Patagonia is one of the most unexplored and most popular off-the-beaten-track destinations for the adventurous. Now, more and more, it is also appearing on the radar of superyacht owners looking to explore these uncharted waters. Located in the southern end of South America, Patagonia’s landscape is as challenging as it is diverse, and the easiest way to experience all Chile has to offer is via the water. We talked to AYSS members South American Super Yacht Support (SASYSS) to find out what makes this region spectacular.
1. Its Identity
Since the late nineteenth century, Chilean culture has been nurtured by the arrival of immigrants from Germany, Britain, France, Italy, Croatia, and Palestine so it’s no surprise that over 60% of Chileans are of mixed European decent. Measuring at 4,265 kilometres, it is also one of the longest countries in the world, which explains the variety of climates one can experience from the dry north to the fertile, mild central region and the frigid south.
2. The space
Here, there are an overwhelming 1,043,076 square kilometres of impressive geography to explore; today, Patagonia remains one of the rare corners of the world still left to be discovered by our industry. It encompasses over 1,300 nautical miles from Puerto Montt to Cape Horn. For perspective alone, the Chilean portion by itself is about as large as Great Britain and is known for its spectacular rain forests, fjords, glaciers, and rivers. While many associate Patagonia with Argentina, it is, in fact, Chile, which provides the best access to see and experience the region.
3. The beginnings
5. The routes
It’s located 3,100 nautical miles from the Panama Canal, 530 nautical miles from Antarctica, 4,200 nautical miles from Tahiti and only about 2,000 nautical miles from Easter Island which is located at the halfway point between Tahiti and Chile (and is also part of Chile by the way!). Yachts arrive from the Galapagos, Callao (Machu Picchu) and Robinson Crusoe to Puerto Montt (if arriving from the north) or Puerto Williams (coming from the south).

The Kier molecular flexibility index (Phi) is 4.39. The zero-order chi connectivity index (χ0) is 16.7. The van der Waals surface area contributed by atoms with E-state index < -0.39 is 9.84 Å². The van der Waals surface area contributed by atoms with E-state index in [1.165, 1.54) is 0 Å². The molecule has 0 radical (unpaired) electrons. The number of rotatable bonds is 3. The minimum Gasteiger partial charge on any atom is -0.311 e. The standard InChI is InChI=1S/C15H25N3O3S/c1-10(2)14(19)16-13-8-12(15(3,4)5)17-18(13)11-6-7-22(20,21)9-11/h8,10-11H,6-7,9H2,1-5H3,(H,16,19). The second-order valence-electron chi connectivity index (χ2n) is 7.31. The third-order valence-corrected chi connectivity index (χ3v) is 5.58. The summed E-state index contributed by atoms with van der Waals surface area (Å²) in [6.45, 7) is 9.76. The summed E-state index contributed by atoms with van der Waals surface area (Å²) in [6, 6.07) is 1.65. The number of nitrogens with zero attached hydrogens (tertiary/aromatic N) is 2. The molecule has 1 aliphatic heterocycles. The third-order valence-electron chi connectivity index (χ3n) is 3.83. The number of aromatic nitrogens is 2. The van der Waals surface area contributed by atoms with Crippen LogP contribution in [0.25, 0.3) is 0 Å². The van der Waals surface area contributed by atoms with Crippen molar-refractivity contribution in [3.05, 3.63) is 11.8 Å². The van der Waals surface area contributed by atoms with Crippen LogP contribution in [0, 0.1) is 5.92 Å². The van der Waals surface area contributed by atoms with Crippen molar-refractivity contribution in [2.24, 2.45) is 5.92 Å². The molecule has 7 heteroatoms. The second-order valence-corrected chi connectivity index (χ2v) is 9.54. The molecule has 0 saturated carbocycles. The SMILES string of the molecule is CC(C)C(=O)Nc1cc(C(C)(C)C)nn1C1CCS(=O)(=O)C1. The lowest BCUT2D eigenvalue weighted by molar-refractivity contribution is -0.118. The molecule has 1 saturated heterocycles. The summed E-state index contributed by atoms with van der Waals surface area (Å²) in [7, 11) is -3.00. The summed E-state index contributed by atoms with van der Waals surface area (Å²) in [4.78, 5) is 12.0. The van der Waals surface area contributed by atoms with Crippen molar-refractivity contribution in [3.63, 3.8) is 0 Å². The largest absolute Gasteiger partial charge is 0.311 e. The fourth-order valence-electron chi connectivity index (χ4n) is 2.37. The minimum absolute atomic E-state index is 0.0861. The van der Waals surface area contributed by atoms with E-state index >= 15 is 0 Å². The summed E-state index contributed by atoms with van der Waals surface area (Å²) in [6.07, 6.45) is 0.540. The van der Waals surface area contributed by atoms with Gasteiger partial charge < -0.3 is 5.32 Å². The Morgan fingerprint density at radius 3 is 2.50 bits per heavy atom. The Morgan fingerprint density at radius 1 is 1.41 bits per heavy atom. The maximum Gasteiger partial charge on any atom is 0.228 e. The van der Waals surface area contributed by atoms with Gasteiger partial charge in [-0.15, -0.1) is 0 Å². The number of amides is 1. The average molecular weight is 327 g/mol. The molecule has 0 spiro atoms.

6. It is the ‘Land of the Big Feet’
Legend has it that when the Portuguese explorer, Ferdinand Magellan, first arrived in 1520, he found large footprints of the natives. He later described the people he met as the Patagonian giants, close to 4 meters tall. The myth of the local giants, true or not, has stuck and inspired the name of the region today.
7. The weather
8. The itinerary
9. The wine
10. The safety issue
AYSS members, SASYSS, are superbly placed to assist yachts in Patagonia, Cape Horn, and Antarctica. No job is too big or too small for this friendly, experienced, and enthusiastic team. If you are thinking about Chile, Patagonia, Peru or any of the regions in the area, the team can guide you through the perfect itinerary for your owner or charter guests. Tomas Miranda, Captain and General Manager, with over 16 years of experience in the superyacht industry has over a hundred thousand miles of cruising under his belt. Carlos Miquel, Regional Director, is a Master of Civil Engineering and Hydraulics and has been sailing in Chile, Europe, and the US since he was a child. A competitive sailor, he is also ranked internationally and is also an expert on local wines. Ricardo Carcamo is Operations Manager. Born and raised in Patagonia, he has worked in the shipping industry since 1988 and has worked in all of the ports from Valparaiso to Puerto Williams giving him vast first-hand knowledge of all the ports and facilities in Chile. He is also secretary of the Norwegian Consulate in Punta Arenas focused on matters related to Antarctic expeditions. The South American Superyacht Support team will be at nearly every show and event in the Med and USA this year educating the industry on how to experience one of the most uninhabited areas of our planet.